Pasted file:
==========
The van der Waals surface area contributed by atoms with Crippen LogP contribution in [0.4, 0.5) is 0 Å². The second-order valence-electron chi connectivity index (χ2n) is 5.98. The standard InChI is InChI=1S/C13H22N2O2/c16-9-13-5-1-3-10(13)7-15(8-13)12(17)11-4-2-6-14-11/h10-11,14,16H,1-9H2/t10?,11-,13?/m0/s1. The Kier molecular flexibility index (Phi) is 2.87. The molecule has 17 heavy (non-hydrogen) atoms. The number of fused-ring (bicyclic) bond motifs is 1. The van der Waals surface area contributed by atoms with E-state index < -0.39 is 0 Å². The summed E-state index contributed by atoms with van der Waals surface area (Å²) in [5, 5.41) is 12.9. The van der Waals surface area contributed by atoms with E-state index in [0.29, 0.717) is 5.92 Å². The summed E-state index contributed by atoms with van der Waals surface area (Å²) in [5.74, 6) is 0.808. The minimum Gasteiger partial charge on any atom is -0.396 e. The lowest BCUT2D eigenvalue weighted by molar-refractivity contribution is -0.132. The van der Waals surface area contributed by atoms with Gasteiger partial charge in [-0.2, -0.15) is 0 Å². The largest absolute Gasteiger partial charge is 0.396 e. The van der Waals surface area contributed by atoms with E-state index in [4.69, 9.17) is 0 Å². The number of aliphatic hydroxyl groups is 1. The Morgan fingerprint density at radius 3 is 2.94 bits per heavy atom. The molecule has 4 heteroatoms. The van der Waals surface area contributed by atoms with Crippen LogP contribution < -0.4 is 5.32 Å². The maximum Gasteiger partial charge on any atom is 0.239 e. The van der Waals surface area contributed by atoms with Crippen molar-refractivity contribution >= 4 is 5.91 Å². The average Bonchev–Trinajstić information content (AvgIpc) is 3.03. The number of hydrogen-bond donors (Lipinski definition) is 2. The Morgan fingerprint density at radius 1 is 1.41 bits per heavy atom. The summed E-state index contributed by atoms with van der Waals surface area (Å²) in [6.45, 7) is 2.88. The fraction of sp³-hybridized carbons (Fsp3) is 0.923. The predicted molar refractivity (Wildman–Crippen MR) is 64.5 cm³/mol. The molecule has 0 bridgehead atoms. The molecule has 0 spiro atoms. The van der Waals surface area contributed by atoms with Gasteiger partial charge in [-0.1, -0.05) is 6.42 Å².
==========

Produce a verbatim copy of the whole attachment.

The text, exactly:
The van der Waals surface area contributed by atoms with Crippen LogP contribution in [0.4, 0.5) is 0 Å². The second-order valence-electron chi connectivity index (χ2n) is 5.98. The standard InChI is InChI=1S/C13H22N2O2/c16-9-13-5-1-3-10(13)7-15(8-13)12(17)11-4-2-6-14-11/h10-11,14,16H,1-9H2/t10?,11-,13?/m0/s1. The Kier molecular flexibility index (Phi) is 2.87. The molecule has 17 heavy (non-hydrogen) atoms. The number of fused-ring (bicyclic) bond motifs is 1. The van der Waals surface area contributed by atoms with E-state index < -0.39 is 0 Å². The summed E-state index contributed by atoms with van der Waals surface area (Å²) in [5, 5.41) is 12.9. The van der Waals surface area contributed by atoms with E-state index in [0.29, 0.717) is 5.92 Å². The summed E-state index contributed by atoms with van der Waals surface area (Å²) in [5.74, 6) is 0.808. The minimum Gasteiger partial charge on any atom is -0.396 e. The lowest BCUT2D eigenvalue weighted by molar-refractivity contribution is -0.132. The van der Waals surface area contributed by atoms with Gasteiger partial charge in [-0.2, -0.15) is 0 Å². The largest absolute Gasteiger partial charge is 0.396 e. The van der Waals surface area contributed by atoms with E-state index in [4.69, 9.17) is 0 Å². The number of aliphatic hydroxyl groups is 1. The Morgan fingerprint density at radius 3 is 2.94 bits per heavy atom. The molecule has 4 heteroatoms. The van der Waals surface area contributed by atoms with Crippen LogP contribution < -0.4 is 5.32 Å². The maximum Gasteiger partial charge on any atom is 0.239 e. The van der Waals surface area contributed by atoms with Crippen molar-refractivity contribution >= 4 is 5.91 Å². The average Bonchev–Trinajstić information content (AvgIpc) is 3.03. The number of hydrogen-bond donors (Lipinski definition) is 2. The Morgan fingerprint density at radius 1 is 1.41 bits per heavy atom. The summed E-state index contributed by atoms with van der Waals surface area (Å²) in [6.45, 7) is 2.88. The fraction of sp³-hybridized carbons (Fsp3) is 0.923. The predicted molar refractivity (Wildman–Crippen MR) is 64.5 cm³/mol. The molecule has 0 bridgehead atoms. The molecule has 0 spiro atoms. The van der Waals surface area contributed by atoms with Gasteiger partial charge in [-0.1, -0.05) is 6.42 Å².